We know this recipe will draw ire from diehard BBQ enthusiasts who insist true North Carolina BBQ must be cooked over coals, but this recipe is for those of us who now live north of North Carolina where the winters are much colder and for those without a BBQ pit. This recipe calls for a pork butt, but it also works well with a pork shoulder for those who like a bit of skin in their BBQ.
For an 8-11 pound roast, you’l need a 6-quart slow cooker. A 5-quart smoker can usually hold a 8-8 pound roast (it’s okay to cut out the bone if you need to).
6-11 pound Pork Butt, Boston Butt, of Pork Blade Roast (all names for the same cut)
¼ cup Tar River Seasonings Central North Carolina Style Seasoning, Rub & Sauce Mix
1 cup Apple Cider Vinegar (3/4 cup for a 5-qt cooker)
1 cup Distilled White Vinegar (3/4 cup for a 5-qt cooker)
1 cup Apple Cider Vinegar
1-2 Tbl. Tar River Central North Carolina Style Seasoning, Rub & Sauce Mix
1. Rinse the roast and pat it dry with paper towels.
2. Trim as much fat as possible off the pork roast. This includes trimming off the fat-cap and any internal fat you can see from the sides of the roast.
3. Set the down in the slow cooker with the side originally containing the fat-cap facing down.
4. Liberally coat the exposed side of the roast with our seasoning and gently knead it into the meat. While it may have been easier to coat the meat with the rub before placing it in the slow cooker, this method keeps the excess rub in slow cooker.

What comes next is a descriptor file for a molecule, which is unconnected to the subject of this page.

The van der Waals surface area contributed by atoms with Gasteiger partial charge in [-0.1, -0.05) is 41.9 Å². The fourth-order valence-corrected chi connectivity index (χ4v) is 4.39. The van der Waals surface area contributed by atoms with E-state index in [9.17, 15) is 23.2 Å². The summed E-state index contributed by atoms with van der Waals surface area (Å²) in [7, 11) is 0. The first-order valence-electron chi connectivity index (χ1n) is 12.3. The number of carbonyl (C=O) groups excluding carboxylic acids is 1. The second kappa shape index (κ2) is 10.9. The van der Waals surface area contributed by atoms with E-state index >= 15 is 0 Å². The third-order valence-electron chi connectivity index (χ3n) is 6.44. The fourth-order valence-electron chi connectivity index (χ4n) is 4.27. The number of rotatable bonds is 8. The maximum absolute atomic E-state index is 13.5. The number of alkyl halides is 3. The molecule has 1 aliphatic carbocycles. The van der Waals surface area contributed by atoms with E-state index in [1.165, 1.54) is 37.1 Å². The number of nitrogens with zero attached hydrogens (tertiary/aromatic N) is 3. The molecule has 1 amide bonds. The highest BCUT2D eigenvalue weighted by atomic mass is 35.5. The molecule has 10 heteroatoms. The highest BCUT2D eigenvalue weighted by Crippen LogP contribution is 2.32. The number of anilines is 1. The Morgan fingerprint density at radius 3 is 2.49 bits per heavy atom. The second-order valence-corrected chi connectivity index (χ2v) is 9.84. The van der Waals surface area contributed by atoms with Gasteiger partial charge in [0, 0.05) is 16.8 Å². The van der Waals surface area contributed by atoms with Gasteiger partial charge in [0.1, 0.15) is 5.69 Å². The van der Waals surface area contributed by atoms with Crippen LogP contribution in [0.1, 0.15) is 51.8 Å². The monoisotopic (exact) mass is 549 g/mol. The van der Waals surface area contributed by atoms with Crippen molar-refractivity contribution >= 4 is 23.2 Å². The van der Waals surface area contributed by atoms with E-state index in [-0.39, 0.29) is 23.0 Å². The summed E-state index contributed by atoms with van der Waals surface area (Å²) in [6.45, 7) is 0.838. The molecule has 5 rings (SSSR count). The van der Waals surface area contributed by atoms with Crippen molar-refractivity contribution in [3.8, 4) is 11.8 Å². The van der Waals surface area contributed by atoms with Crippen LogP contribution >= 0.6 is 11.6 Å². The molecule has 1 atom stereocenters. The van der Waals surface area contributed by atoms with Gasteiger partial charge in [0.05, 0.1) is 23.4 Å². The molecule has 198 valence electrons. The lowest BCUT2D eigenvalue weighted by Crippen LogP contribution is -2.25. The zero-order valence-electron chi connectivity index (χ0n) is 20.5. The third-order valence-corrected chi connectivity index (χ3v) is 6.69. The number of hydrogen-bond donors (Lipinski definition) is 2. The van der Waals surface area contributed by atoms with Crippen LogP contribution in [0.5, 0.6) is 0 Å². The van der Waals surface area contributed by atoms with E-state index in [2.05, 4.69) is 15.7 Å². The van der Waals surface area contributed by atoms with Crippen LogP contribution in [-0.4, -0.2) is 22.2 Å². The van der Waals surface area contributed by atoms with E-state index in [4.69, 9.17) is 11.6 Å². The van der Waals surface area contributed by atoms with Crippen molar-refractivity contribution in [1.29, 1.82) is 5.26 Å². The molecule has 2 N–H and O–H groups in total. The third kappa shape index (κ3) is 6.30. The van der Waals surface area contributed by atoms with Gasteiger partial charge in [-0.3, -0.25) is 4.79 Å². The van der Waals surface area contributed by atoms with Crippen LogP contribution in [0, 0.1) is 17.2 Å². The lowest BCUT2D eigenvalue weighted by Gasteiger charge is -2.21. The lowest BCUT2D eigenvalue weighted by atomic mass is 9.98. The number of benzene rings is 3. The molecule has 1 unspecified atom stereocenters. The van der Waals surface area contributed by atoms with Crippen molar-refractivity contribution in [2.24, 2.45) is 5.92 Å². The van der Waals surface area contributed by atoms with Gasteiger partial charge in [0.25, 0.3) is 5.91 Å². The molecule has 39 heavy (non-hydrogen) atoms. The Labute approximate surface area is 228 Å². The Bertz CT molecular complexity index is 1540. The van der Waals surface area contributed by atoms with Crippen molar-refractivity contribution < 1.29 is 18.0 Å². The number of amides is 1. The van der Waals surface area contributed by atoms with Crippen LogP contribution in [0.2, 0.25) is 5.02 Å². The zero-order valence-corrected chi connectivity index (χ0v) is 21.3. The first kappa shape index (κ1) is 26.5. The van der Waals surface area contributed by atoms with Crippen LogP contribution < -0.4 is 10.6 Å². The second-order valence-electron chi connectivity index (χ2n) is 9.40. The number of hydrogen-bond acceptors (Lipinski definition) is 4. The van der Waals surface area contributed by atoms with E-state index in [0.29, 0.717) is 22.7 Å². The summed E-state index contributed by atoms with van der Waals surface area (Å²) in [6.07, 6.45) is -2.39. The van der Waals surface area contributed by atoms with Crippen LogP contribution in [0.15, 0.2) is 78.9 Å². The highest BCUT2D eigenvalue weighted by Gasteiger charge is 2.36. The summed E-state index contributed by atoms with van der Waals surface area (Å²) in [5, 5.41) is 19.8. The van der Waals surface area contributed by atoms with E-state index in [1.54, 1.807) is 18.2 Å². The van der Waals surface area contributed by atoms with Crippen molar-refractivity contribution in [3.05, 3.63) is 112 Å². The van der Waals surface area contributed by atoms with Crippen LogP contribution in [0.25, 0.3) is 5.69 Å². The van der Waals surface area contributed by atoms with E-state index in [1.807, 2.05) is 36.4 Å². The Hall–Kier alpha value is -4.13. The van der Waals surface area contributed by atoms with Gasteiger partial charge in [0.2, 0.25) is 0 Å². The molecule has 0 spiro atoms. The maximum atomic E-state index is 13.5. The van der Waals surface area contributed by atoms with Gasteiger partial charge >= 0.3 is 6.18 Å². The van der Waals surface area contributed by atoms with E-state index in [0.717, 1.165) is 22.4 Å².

5. Turn the roast over, being careful that any excess rub stays in the pot.
6. Coat the exposed side of the roast with rub.
7. Combine the two vinegars and slowly add them to the slow cooker. Gently lift the meat up about ½ inch to allow the vinegar to get under the roast. Be sure to leave at least ½ inch of space between the top of the liquid and the top of the pot.
8. Put a lid on the slow cooker, turn the cooker on to low, and let the meat cook for 9-12 hours, until it reaches a temperature of 195-205°.
9. Gently remove the meat from the slow cooker and set it aside for about 15 minutes to rest. Discard the liquid remaining in the cooker.
10. Once the meat has rested, cut it into 2-inch cubes or something resembling 2-inch cubes.
11. Working on one cube at a time, with a normal fork in each hand, separate the meat fibers (pull the pork).
12. Return the pulled pork to the slow cooker as it is pulled.
13. Set the slow cooker to low to keep the meat warm.
14. When all of the meat has been pulled, add the sauce ingredients and add to the meat to taste or serve on the side. (If needed, microwave the sauce mixture on high for one minute or heat it in a saucepan to help the seasonings dissolve in the vinegar.)
15. As soon as the meat has warmed back up it is ready to serve.
Any leftover pulled port can be stored in the refrigerator for up to a week or frozen for up to 6 months.
Reduce the vinegar added in Step 7 by half and add 1 cup of beer or ale.
For a spicier BBQ, stir in crushed red pepper to taste and an additional 1-2 tablespoons of our seasoning.
Add 1 teaspoon of liquid smoke for a slightly smoked flavor.
Reserve 1 cup of the cooking liquid and add it to the pulled pork.